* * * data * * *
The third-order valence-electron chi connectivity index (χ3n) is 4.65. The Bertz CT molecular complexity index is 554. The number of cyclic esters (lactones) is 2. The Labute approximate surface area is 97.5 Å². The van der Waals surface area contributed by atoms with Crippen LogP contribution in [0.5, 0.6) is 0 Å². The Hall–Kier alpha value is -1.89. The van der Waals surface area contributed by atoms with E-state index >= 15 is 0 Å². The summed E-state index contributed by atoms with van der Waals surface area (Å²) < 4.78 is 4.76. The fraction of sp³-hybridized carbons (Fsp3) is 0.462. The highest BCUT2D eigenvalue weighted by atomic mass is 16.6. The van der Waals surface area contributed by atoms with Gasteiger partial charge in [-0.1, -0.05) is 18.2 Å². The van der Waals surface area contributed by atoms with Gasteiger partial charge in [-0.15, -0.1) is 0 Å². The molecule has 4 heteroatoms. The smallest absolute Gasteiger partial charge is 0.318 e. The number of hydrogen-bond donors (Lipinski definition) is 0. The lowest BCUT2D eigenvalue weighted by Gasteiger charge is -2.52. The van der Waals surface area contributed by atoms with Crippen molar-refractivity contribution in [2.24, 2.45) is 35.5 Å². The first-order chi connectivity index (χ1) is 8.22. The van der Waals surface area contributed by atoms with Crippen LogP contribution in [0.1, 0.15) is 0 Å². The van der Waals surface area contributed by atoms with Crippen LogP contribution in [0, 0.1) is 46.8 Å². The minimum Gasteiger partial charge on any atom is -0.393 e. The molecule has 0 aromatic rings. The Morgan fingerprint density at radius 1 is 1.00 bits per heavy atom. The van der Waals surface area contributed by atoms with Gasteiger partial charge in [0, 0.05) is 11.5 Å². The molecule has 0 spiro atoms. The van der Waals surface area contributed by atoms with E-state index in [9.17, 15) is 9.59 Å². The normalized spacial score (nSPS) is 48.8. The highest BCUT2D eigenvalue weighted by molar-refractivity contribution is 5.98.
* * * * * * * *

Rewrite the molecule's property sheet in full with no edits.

The third-order valence-electron chi connectivity index (χ3n) is 4.65. The Bertz CT molecular complexity index is 554. The number of cyclic esters (lactones) is 2. The Labute approximate surface area is 97.5 Å². The van der Waals surface area contributed by atoms with Crippen LogP contribution in [0.5, 0.6) is 0 Å². The Hall–Kier alpha value is -1.89. The van der Waals surface area contributed by atoms with E-state index >= 15 is 0 Å². The summed E-state index contributed by atoms with van der Waals surface area (Å²) < 4.78 is 4.76. The fraction of sp³-hybridized carbons (Fsp3) is 0.462. The highest BCUT2D eigenvalue weighted by atomic mass is 16.6. The van der Waals surface area contributed by atoms with Gasteiger partial charge in [-0.1, -0.05) is 18.2 Å². The van der Waals surface area contributed by atoms with Gasteiger partial charge in [-0.15, -0.1) is 0 Å². The molecule has 4 heteroatoms. The smallest absolute Gasteiger partial charge is 0.318 e. The number of hydrogen-bond donors (Lipinski definition) is 0. The lowest BCUT2D eigenvalue weighted by Gasteiger charge is -2.52. The van der Waals surface area contributed by atoms with Crippen molar-refractivity contribution in [2.24, 2.45) is 35.5 Å². The first-order chi connectivity index (χ1) is 8.22. The van der Waals surface area contributed by atoms with Crippen LogP contribution in [0.1, 0.15) is 0 Å². The van der Waals surface area contributed by atoms with Crippen LogP contribution in [0, 0.1) is 46.8 Å². The minimum Gasteiger partial charge on any atom is -0.393 e. The molecule has 0 aromatic rings. The Morgan fingerprint density at radius 1 is 1.00 bits per heavy atom. The van der Waals surface area contributed by atoms with Gasteiger partial charge in [0, 0.05) is 11.5 Å². The molecule has 0 spiro atoms. The van der Waals surface area contributed by atoms with E-state index in [9.17, 15) is 9.59 Å². The normalized spacial score (nSPS) is 48.8. The highest BCUT2D eigenvalue weighted by molar-refractivity contribution is 5.98.